Perennial Ice First Developed 44 Million Years Ago

Past predictions indicated this ice first appeared 18 million years ago

By on January 28th, 2014 11:06 GMT

According to the conclusions of a new study published in the latest issue of the top scientific journal Nature Geoscience, it would appear that perennial (or multi-year) ices in the Arctic and sub-Arctic regions first started developing around 44 million years ago, not 18 million years ago, as first thought. 

This important investigation was led by expert Dennis A. Darby, who holds an appointment as an Earth sciences professor with the Department of Ocean, Earth and Atmospheric Sciences at the Old Dominion University, in Norfolk, Virginia.

The conclusions of his research – which pushes back the data of first perennial ice formation by more than 26 million years – are based on a newly-developed ice-aging technique. The approach is centered on studying iron oxide grains that have become trapped in multi-year Arctic ices, PhysOrg reports.

The investigator argues in his paper that iron oxides could have developed at their current locations only if they were surrounded by massive ice fields throughout the year. Currently, the Arctic experiences periods of ice recession (summer and autumn) and progression (winter and spring).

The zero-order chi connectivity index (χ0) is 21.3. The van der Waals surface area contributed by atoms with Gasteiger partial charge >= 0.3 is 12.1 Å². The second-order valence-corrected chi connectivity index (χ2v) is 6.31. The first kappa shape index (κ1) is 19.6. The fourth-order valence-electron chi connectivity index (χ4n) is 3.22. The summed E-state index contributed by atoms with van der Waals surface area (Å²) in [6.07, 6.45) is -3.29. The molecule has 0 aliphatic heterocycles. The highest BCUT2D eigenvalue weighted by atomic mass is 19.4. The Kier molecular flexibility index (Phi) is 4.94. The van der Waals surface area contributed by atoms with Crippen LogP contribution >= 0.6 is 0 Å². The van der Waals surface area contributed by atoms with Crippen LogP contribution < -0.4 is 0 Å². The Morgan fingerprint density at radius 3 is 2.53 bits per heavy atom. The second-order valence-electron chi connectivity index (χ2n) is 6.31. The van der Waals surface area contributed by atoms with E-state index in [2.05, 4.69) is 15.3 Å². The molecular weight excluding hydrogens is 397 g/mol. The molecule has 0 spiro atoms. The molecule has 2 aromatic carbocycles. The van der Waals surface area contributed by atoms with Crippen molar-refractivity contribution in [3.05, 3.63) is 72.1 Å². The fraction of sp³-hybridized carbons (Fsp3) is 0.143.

Results derived from this study have great practical value, because they can provide climatologists with an accurate window into the future. Thus, they will be able to predict with more certainty the effects that a warming Arctic will have on its ice sheets, and especially on multi-year ices.

Monthly statistics released by the US National Snow and Ice Data Center (NSIDC) over the past few years have determined that more perennial ices are melting at and around the North Pole each year. When ices are reformed during the winter, only yearly extents are replenished, not multi-yearly ones.

The conclusions of the new study clash with predictions stemming from other investigations, which suggest that average atmospheric temperatures were high enough 40 to 50 million years ago to melt all ices at the North Pole during the summer.

Some climatologists suggest that this is what will happen to the Arctic when the effects of global warming will become very pronounced. The whole goal of the movement to keep warming below two degrees centigrade is to avert losing all North Pole ices during the summer by 2030-2040.

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